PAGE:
In 2009, I was a good Catholic boy and donated $200 a month to my church. When you add my donations to the United Way and my alma mater, I donated close to $2,700 to charity in 2009.
You know what that did for me when I started filing my taxes? Nothing. You can itemize deductions, but it only benefits you if your itemized deductions total more than the standard deduction, which was $5,700 that year. I got the same tax benefits as someone who didn’t donate a penny of their income.
It doesn’t bother me that I didn’t get a tax benefit. I donate the money because I believe in the cause, not because I expect the government to reward me financially. However, I’ll take any tax benefit I can get.
When I was about to start donating money this year, I had a revelation in the form of a math equation:
$2,700 * 2 = $5,400
That puts me dangerously close to the standard deduction. I’m not ready to double my religious donations, but I am ready to take a year off, and then donate twice as much the next year.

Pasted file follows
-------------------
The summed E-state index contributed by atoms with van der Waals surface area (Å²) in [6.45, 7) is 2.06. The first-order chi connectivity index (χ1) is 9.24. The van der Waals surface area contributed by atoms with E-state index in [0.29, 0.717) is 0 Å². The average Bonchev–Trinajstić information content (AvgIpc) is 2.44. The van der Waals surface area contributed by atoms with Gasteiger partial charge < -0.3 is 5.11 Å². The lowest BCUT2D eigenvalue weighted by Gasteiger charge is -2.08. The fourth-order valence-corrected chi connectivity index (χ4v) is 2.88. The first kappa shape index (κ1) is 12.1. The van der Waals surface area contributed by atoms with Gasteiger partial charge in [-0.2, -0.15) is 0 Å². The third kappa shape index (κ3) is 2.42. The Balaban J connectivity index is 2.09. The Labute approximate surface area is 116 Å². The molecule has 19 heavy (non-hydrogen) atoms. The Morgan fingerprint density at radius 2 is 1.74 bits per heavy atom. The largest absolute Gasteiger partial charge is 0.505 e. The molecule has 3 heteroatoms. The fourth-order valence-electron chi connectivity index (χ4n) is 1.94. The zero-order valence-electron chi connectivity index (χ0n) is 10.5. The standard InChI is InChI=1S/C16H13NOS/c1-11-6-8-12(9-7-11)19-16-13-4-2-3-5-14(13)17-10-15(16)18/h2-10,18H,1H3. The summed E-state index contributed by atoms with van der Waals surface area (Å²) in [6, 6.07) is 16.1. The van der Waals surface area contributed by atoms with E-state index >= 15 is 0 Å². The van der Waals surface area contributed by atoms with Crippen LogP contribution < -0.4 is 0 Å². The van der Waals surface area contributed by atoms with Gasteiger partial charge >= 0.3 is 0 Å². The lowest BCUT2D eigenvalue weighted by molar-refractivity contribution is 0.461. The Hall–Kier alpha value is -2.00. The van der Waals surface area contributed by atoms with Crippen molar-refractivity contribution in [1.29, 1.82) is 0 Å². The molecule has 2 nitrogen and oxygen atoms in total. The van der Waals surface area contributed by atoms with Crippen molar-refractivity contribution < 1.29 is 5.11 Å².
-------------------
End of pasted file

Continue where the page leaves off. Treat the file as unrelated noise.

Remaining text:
I actually make a little more now than I did in 2009 so I plan to increase my donation by $50 a month, and then double the total donation to make up for the missing year. That means I’m donating:
Church + United Way + Alma Mater = ($500 * 12) + $400 + $200 = $6,600
No one knows what the standard deduction will be in 2011, but I should be either above it or very close. Then, depending on if I have other deductions to itemize, such as home mortgage interest (I don’t own a home yet but might), medical expenses, or state taxes, I could get a decent tax break. For example, if I can itemize and be $1,000 over the standard deduction, then in the 25% tax bracket I’ll save $250.
This is a great plan on paper, but I see two issues that may bother people right off the bat.
First, this only works if you are committed to following the plan. Giving $6,000 to church in one year is a whole lot of money, especially for a 25 year old young professional. Some people may be tempted to skip a year and then go back to their original giving instead of doubling it in the second year. Second, due to the time value of money, which basically says “a dollar today is worth more than a dollar tomorrow,” the Church would much rather have the money this year.
Is it morally objectionable to strategically donate money so as to receive a tax break? Leave your comments below.